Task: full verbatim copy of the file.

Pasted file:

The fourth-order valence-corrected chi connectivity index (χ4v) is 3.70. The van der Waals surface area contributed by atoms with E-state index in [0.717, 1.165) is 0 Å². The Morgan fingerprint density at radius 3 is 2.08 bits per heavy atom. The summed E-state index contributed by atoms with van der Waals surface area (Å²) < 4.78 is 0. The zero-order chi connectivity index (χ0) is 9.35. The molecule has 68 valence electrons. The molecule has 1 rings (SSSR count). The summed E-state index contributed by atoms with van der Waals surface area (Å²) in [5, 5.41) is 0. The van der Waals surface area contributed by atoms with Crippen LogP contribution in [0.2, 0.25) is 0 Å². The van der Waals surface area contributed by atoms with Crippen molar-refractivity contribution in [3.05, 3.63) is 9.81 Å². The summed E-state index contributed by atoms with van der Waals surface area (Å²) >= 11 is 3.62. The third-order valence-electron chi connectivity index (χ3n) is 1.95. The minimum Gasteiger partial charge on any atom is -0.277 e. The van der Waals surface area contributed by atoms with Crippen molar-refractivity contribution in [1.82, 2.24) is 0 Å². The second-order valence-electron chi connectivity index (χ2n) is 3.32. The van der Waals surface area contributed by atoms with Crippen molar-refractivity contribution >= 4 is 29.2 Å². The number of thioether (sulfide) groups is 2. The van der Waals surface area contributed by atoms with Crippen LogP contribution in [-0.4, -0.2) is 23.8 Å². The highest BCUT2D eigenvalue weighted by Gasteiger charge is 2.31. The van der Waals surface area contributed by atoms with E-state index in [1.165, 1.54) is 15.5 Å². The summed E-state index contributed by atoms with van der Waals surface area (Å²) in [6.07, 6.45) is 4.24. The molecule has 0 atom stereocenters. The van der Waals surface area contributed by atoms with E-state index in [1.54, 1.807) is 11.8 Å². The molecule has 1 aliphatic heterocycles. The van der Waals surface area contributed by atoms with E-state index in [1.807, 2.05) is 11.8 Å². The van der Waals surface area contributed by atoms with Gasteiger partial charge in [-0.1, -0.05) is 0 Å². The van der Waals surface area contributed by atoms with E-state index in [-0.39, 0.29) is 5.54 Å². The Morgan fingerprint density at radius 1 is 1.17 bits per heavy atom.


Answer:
The fourth-order valence-corrected chi connectivity index (χ4v) is 3.70. The van der Waals surface area contributed by atoms with E-state index in [0.717, 1.165) is 0 Å². The Morgan fingerprint density at radius 3 is 2.08 bits per heavy atom. The summed E-state index contributed by atoms with van der Waals surface area (Å²) < 4.78 is 0. The zero-order chi connectivity index (χ0) is 9.35. The molecule has 68 valence electrons. The molecule has 1 rings (SSSR count). The summed E-state index contributed by atoms with van der Waals surface area (Å²) in [5, 5.41) is 0. The van der Waals surface area contributed by atoms with Crippen LogP contribution in [0.2, 0.25) is 0 Å². The van der Waals surface area contributed by atoms with Crippen molar-refractivity contribution in [3.05, 3.63) is 9.81 Å². The summed E-state index contributed by atoms with van der Waals surface area (Å²) >= 11 is 3.62. The third-order valence-electron chi connectivity index (χ3n) is 1.95. The minimum Gasteiger partial charge on any atom is -0.277 e. The van der Waals surface area contributed by atoms with Crippen molar-refractivity contribution in [1.82, 2.24) is 0 Å². The second-order valence-electron chi connectivity index (χ2n) is 3.32. The van der Waals surface area contributed by atoms with Crippen molar-refractivity contribution >= 4 is 29.2 Å². The number of thioether (sulfide) groups is 2. The van der Waals surface area contributed by atoms with Crippen LogP contribution in [-0.4, -0.2) is 23.8 Å². The highest BCUT2D eigenvalue weighted by Gasteiger charge is 2.31. The van der Waals surface area contributed by atoms with E-state index in [1.165, 1.54) is 15.5 Å². The summed E-state index contributed by atoms with van der Waals surface area (Å²) in [6.07, 6.45) is 4.24. The molecule has 0 atom stereocenters. The van der Waals surface area contributed by atoms with E-state index in [1.54, 1.807) is 11.8 Å². The molecule has 1 aliphatic heterocycles. The van der Waals surface area contributed by atoms with E-state index in [1.807, 2.05) is 11.8 Å². The van der Waals surface area contributed by atoms with Gasteiger partial charge in [-0.1, -0.05) is 0 Å². The van der Waals surface area contributed by atoms with E-state index in [-0.39, 0.29) is 5.54 Å². The Morgan fingerprint density at radius 1 is 1.17 bits per heavy atom.